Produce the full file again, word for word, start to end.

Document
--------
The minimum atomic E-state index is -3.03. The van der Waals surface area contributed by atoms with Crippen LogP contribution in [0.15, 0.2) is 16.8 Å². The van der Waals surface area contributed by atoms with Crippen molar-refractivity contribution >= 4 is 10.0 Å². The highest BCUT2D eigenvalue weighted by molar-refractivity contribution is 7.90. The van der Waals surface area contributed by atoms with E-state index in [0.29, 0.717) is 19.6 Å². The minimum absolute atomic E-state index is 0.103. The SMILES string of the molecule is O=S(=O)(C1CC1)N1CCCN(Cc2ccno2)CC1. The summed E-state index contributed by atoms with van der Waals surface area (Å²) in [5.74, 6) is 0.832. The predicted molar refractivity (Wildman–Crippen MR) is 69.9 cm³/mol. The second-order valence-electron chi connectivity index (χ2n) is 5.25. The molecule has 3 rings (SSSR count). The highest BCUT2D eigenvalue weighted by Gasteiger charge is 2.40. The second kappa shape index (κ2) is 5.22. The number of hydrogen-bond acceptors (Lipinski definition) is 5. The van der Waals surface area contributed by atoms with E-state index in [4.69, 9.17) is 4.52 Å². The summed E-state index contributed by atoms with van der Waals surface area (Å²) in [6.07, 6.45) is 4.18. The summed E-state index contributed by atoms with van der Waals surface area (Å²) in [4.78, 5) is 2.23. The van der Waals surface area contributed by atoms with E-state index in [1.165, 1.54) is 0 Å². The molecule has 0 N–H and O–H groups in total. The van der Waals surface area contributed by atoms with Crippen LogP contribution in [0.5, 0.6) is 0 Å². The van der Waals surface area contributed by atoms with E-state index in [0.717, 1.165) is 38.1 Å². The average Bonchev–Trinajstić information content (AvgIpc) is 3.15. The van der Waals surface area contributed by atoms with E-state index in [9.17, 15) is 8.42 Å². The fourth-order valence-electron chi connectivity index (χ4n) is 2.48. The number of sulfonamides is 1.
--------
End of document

The minimum atomic E-state index is -3.03. The van der Waals surface area contributed by atoms with Crippen LogP contribution in [0.15, 0.2) is 16.8 Å². The van der Waals surface area contributed by atoms with Crippen molar-refractivity contribution >= 4 is 10.0 Å². The highest BCUT2D eigenvalue weighted by molar-refractivity contribution is 7.90. The van der Waals surface area contributed by atoms with E-state index in [0.29, 0.717) is 19.6 Å². The minimum absolute atomic E-state index is 0.103. The SMILES string of the molecule is O=S(=O)(C1CC1)N1CCCN(Cc2ccno2)CC1. The summed E-state index contributed by atoms with van der Waals surface area (Å²) in [5.74, 6) is 0.832. The predicted molar refractivity (Wildman–Crippen MR) is 69.9 cm³/mol. The second-order valence-electron chi connectivity index (χ2n) is 5.25. The molecule has 3 rings (SSSR count). The highest BCUT2D eigenvalue weighted by Gasteiger charge is 2.40. The second kappa shape index (κ2) is 5.22. The number of hydrogen-bond acceptors (Lipinski definition) is 5. The van der Waals surface area contributed by atoms with E-state index in [4.69, 9.17) is 4.52 Å². The summed E-state index contributed by atoms with van der Waals surface area (Å²) in [6.07, 6.45) is 4.18. The summed E-state index contributed by atoms with van der Waals surface area (Å²) in [4.78, 5) is 2.23. The van der Waals surface area contributed by atoms with E-state index in [1.165, 1.54) is 0 Å². The molecule has 0 N–H and O–H groups in total. The van der Waals surface area contributed by atoms with Crippen LogP contribution in [0.5, 0.6) is 0 Å². The van der Waals surface area contributed by atoms with E-state index in [0.717, 1.165) is 38.1 Å². The average Bonchev–Trinajstić information content (AvgIpc) is 3.15. The van der Waals surface area contributed by atoms with E-state index in [9.17, 15) is 8.42 Å². The fourth-order valence-electron chi connectivity index (χ4n) is 2.48. The number of sulfonamides is 1.